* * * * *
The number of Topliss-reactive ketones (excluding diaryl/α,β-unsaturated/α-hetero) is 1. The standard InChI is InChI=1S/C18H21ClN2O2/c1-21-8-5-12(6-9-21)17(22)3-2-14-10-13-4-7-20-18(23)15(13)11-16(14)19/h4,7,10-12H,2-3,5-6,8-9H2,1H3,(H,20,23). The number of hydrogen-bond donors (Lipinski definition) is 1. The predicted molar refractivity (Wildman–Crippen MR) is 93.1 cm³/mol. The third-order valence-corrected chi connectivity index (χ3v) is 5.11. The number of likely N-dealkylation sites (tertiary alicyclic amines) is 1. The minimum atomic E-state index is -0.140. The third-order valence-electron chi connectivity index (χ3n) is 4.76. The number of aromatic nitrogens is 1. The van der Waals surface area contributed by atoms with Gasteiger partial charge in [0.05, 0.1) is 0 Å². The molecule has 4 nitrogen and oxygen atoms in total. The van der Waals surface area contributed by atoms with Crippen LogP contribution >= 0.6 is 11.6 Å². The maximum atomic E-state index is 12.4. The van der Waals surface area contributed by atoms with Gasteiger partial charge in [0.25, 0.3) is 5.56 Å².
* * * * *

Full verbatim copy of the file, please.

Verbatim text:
The number of Topliss-reactive ketones (excluding diaryl/α,β-unsaturated/α-hetero) is 1. The standard InChI is InChI=1S/C18H21ClN2O2/c1-21-8-5-12(6-9-21)17(22)3-2-14-10-13-4-7-20-18(23)15(13)11-16(14)19/h4,7,10-12H,2-3,5-6,8-9H2,1H3,(H,20,23). The number of hydrogen-bond donors (Lipinski definition) is 1. The predicted molar refractivity (Wildman–Crippen MR) is 93.1 cm³/mol. The third-order valence-corrected chi connectivity index (χ3v) is 5.11. The number of likely N-dealkylation sites (tertiary alicyclic amines) is 1. The minimum atomic E-state index is -0.140. The third-order valence-electron chi connectivity index (χ3n) is 4.76. The number of aromatic nitrogens is 1. The van der Waals surface area contributed by atoms with Gasteiger partial charge in [0.05, 0.1) is 0 Å². The molecule has 4 nitrogen and oxygen atoms in total. The van der Waals surface area contributed by atoms with Crippen LogP contribution >= 0.6 is 11.6 Å². The maximum atomic E-state index is 12.4. The van der Waals surface area contributed by atoms with Gasteiger partial charge in [0.25, 0.3) is 5.56 Å².